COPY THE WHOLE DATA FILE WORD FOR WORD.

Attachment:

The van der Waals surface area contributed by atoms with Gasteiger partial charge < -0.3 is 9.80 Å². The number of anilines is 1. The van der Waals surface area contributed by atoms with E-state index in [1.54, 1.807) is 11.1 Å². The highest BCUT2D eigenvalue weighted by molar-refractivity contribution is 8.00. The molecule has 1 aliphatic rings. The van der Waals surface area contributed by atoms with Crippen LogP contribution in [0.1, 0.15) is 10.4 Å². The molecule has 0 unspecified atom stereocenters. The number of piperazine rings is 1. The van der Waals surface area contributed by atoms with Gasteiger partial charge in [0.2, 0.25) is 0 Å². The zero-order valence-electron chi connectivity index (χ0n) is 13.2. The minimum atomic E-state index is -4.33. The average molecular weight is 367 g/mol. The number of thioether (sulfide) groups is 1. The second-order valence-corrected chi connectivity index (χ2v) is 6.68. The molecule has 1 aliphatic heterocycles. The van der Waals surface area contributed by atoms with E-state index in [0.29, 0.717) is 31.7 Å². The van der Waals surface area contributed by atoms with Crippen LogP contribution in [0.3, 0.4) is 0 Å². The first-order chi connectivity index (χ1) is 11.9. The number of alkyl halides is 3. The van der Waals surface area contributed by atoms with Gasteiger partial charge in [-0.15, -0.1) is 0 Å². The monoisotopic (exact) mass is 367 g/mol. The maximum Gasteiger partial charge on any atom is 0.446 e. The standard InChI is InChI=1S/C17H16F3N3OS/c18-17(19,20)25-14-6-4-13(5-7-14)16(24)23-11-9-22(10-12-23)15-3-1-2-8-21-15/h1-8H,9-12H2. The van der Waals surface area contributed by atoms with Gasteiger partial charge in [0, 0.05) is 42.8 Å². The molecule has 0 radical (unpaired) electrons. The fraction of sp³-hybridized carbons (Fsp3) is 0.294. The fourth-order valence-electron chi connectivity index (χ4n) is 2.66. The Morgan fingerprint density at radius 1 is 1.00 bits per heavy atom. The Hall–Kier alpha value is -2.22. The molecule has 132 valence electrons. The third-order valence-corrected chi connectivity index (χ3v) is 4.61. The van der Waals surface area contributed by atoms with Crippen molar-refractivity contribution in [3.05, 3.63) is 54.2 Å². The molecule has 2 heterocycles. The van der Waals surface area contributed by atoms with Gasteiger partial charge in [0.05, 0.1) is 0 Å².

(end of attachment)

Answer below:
The van der Waals surface area contributed by atoms with Gasteiger partial charge < -0.3 is 9.80 Å². The number of anilines is 1. The van der Waals surface area contributed by atoms with E-state index in [1.54, 1.807) is 11.1 Å². The highest BCUT2D eigenvalue weighted by molar-refractivity contribution is 8.00. The molecule has 1 aliphatic rings. The van der Waals surface area contributed by atoms with Crippen LogP contribution in [0.1, 0.15) is 10.4 Å². The molecule has 0 unspecified atom stereocenters. The number of piperazine rings is 1. The van der Waals surface area contributed by atoms with Gasteiger partial charge in [0.2, 0.25) is 0 Å². The zero-order valence-electron chi connectivity index (χ0n) is 13.2. The minimum atomic E-state index is -4.33. The average molecular weight is 367 g/mol. The number of thioether (sulfide) groups is 1. The second-order valence-corrected chi connectivity index (χ2v) is 6.68. The molecule has 1 aliphatic heterocycles. The van der Waals surface area contributed by atoms with E-state index in [0.29, 0.717) is 31.7 Å². The van der Waals surface area contributed by atoms with Crippen LogP contribution in [0.3, 0.4) is 0 Å². The first-order chi connectivity index (χ1) is 11.9. The number of alkyl halides is 3. The van der Waals surface area contributed by atoms with Gasteiger partial charge in [-0.15, -0.1) is 0 Å². The monoisotopic (exact) mass is 367 g/mol. The maximum Gasteiger partial charge on any atom is 0.446 e. The standard InChI is InChI=1S/C17H16F3N3OS/c18-17(19,20)25-14-6-4-13(5-7-14)16(24)23-11-9-22(10-12-23)15-3-1-2-8-21-15/h1-8H,9-12H2. The van der Waals surface area contributed by atoms with Gasteiger partial charge in [0, 0.05) is 42.8 Å². The molecule has 0 radical (unpaired) electrons. The fraction of sp³-hybridized carbons (Fsp3) is 0.294. The fourth-order valence-electron chi connectivity index (χ4n) is 2.66. The Morgan fingerprint density at radius 1 is 1.00 bits per heavy atom. The Hall–Kier alpha value is -2.22. The molecule has 132 valence electrons. The third-order valence-corrected chi connectivity index (χ3v) is 4.61. The van der Waals surface area contributed by atoms with Crippen molar-refractivity contribution in [3.05, 3.63) is 54.2 Å². The molecule has 2 heterocycles. The van der Waals surface area contributed by atoms with Gasteiger partial charge in [0.05, 0.1) is 0 Å².